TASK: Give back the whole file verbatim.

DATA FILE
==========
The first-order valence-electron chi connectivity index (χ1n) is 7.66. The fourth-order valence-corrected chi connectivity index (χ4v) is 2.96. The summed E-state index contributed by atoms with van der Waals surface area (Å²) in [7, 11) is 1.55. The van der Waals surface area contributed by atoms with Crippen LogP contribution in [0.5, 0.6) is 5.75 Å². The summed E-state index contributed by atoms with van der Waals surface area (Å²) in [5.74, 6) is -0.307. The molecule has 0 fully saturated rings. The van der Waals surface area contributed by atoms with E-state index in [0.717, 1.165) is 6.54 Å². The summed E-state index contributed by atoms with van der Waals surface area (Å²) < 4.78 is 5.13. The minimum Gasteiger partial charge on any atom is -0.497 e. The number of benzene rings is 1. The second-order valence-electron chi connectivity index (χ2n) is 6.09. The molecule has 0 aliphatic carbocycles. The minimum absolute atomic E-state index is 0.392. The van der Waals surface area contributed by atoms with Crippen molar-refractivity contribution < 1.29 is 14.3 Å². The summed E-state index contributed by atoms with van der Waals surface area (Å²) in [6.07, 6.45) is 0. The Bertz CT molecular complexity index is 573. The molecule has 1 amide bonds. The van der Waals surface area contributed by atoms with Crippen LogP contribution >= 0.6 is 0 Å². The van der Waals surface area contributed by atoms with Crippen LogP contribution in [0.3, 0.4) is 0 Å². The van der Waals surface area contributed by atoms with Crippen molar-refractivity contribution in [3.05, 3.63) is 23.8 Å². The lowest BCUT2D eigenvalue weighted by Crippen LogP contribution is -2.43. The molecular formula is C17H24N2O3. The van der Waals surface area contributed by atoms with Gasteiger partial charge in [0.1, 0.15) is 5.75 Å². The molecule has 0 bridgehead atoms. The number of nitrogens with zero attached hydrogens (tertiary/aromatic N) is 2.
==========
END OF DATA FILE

The first-order valence-electron chi connectivity index (χ1n) is 7.66. The fourth-order valence-corrected chi connectivity index (χ4v) is 2.96. The summed E-state index contributed by atoms with van der Waals surface area (Å²) in [7, 11) is 1.55. The van der Waals surface area contributed by atoms with Crippen LogP contribution in [0.5, 0.6) is 5.75 Å². The summed E-state index contributed by atoms with van der Waals surface area (Å²) in [5.74, 6) is -0.307. The molecule has 0 fully saturated rings. The van der Waals surface area contributed by atoms with E-state index in [0.717, 1.165) is 6.54 Å². The summed E-state index contributed by atoms with van der Waals surface area (Å²) < 4.78 is 5.13. The minimum Gasteiger partial charge on any atom is -0.497 e. The number of benzene rings is 1. The second-order valence-electron chi connectivity index (χ2n) is 6.09. The molecule has 0 aliphatic carbocycles. The minimum absolute atomic E-state index is 0.392. The van der Waals surface area contributed by atoms with Crippen molar-refractivity contribution < 1.29 is 14.3 Å². The summed E-state index contributed by atoms with van der Waals surface area (Å²) in [6.07, 6.45) is 0. The Bertz CT molecular complexity index is 573. The molecule has 1 amide bonds. The van der Waals surface area contributed by atoms with Crippen LogP contribution >= 0.6 is 0 Å². The van der Waals surface area contributed by atoms with Crippen LogP contribution in [0.3, 0.4) is 0 Å². The van der Waals surface area contributed by atoms with Crippen molar-refractivity contribution in [3.05, 3.63) is 23.8 Å². The lowest BCUT2D eigenvalue weighted by Crippen LogP contribution is -2.43. The molecular formula is C17H24N2O3. The van der Waals surface area contributed by atoms with Gasteiger partial charge in [0.1, 0.15) is 5.75 Å². The molecule has 0 bridgehead atoms. The number of nitrogens with zero attached hydrogens (tertiary/aromatic N) is 2.